Samantha Rekas


photo by  tom donkin

photo by tom donkin

Age || 26

Job Title || DJ / Fashion & Lifestyle Blogger

Years living in New York || 8

Social handles || @samantharekas 

Media || soundcloud  


What did you want to be growing up? 

Famous. I wish I was kidding, I know that sounds ridiculous — but I did a lot of modeling and acting growing up and I loved music and fashion... I loved performing but mostly because I think I just love connecting with people and I always wanted a career that would allow me to share what I loved with other people that loved it too. When I was younger I said to my dad once, "I don't even belong to you, I belong to the world." Very ridiculous, but I really thought being a pop star or someone who could act, sing, have a clothing line and whatever else was the only option to do everything I loved without choosing. 

What’s the best piece of advice you were given when you were starting out?

Ok, so funny story... I asked someone that I look up to, whom I was learning a little from at the time, what his advice to me was now that I had decided to really go for it... & he literally deadpanned, "Don't." He was half-kidding. It's complicated because nightlife can be a toxic environment, and he knew my passion for music could potentially get lost along the way, as it had for him over the years. But we talked a lot right before my first set and he just reiterated to me how important it is to stick to playing what I love and to define who I am as an artist right out of the gate. I’ve been able to do that so far.

How do you define success?

I guess I feel successful as long as I can remain as autonomous as I am now and have really always been. I’ve technically been self-employed since I was 15... and I really value being able to make my own schedule, work for who I want, when I want — juggle different projects, move at my own pace (which is usually so fast it’s honestly verging on unhealthy). I have a great deal of freedom in my day to day life and my happiness (or lack thereof) really comes down to me. I think that’s scary for some people who are looking for a little more security or consistency, but as long as I have that insane control in my life, I’m really happy.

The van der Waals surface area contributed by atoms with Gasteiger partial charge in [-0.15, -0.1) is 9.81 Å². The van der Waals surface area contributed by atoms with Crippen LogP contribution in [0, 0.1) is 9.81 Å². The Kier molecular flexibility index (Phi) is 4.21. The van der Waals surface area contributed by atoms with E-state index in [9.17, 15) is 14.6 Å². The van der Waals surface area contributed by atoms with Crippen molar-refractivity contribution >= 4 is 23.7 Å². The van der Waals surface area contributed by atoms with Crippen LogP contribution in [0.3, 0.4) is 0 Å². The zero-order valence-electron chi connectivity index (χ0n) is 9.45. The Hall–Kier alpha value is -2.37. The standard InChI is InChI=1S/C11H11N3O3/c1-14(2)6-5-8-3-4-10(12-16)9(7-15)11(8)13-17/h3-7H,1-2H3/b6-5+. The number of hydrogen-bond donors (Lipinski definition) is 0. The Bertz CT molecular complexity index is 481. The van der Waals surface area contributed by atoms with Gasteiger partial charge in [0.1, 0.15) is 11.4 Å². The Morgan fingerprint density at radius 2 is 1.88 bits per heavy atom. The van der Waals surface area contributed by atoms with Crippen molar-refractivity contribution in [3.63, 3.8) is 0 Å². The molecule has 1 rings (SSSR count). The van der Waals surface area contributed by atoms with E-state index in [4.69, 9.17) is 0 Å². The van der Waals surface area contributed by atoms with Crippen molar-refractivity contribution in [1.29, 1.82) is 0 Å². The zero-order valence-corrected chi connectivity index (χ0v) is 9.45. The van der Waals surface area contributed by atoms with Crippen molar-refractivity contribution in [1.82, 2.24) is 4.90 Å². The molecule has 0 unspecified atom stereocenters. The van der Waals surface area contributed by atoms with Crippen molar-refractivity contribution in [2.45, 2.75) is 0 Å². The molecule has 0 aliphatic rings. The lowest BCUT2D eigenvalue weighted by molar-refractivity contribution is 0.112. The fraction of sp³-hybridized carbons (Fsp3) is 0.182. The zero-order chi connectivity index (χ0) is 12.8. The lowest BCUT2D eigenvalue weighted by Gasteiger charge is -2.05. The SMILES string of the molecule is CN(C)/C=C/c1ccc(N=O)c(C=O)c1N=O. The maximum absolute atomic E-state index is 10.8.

What is the most important thing you’ve learned since starting out?

Probably not to take myself so seriously and to just trust my instincts. I was really in my head at first, knowing that no one outwardly loves/hates DJs more than I do and I wanted to be able to put my money where my mouth was. But after my first set, I was really like, “Wow, there's a reason people have been telling me to DJ for years and there's a reason why not one single person that I told when I decided to start was even slightly surprised.” 

What is your go-to motivational quote?
The time will pass anyway. Either start today, tomorrow, in a year, or never. But the time will pass anyway — whether you're making progress or whether you’re making excuses.  

What made you interested in starting to DJ?
It had been suggested to me a zillion times over the years, by friends and strangers alike... anyone who heard me guess the next song a full 20 seconds before it started. I love music more than anything. I knew I could do it. But I was also more than content with my place on the couch jumping around, pretending I was a pop star while someone else did the hard work and dealt with the actual logistics. But at the end of last year, I was in a pretty bad place mentally and emotionally, had so many life changes happen all at once and the opportunity literally seemed to fall out of the sky. The excuses I made before and the opinions I worried about had no ground to stand on anymore because I literally had nothing left to lose. It was timing, for sure. 

Do you have a personal motto?
It's probably my Instagram bio, which I don't even remember the origin of anymore... "you can either rock out with me, or I’ll rock out without you and you'll look lame." I have the absolute best time when my favorite songs come on and I'm completely uninhibited. I don’t care about anyone (except for maybe the DJ and that’s on a good day). I get death glares every single night from girls who'd rather sit still and sip their drink. I don’t understand! You can do that at home! Whatever. I jump on the furniture, they blend right in with the furniture. But maybe just get up, embrace your surroundings - twirl in a circle by yourself for all I care. Chances are, you’ll have a better time than if you sit still and worry about me all night. 

Which women inspire you?
In music? Grimes. She's incredibly hands-on when it comes to the production and engineering of her own music - she even does the artwork for her albums and has directed a lot of her own videos. I could spend hours watching videos of her live mixing. And she's a Pisces, like me. She’s this alien fairy princess kind of being - fluid between genres, a jack of many trades who doesn’t really stick to conventional industry standards. Just as frustrating to describe as I hope I am. I’d also very much like to go to space. 

How do you decide what venues to play?
I have the luxury right now of not having this be my primary source of income. So I don't have to play just anywhere. Before I committed to my first gig, I visited the venue with a friend of mine on the night that I was slotted to play and also the night after... we did that for a few weeks leading up to my first party. I just took note of what the crowd was like, what the other DJ played, and tried to envision my music there. It made sense, so I went for it. I’ve been to nearly every club in the city at least once (unfortunately) and I’m always paying attention to the music. That’s all I really care about. So I know where my music would work and where it would completely tank.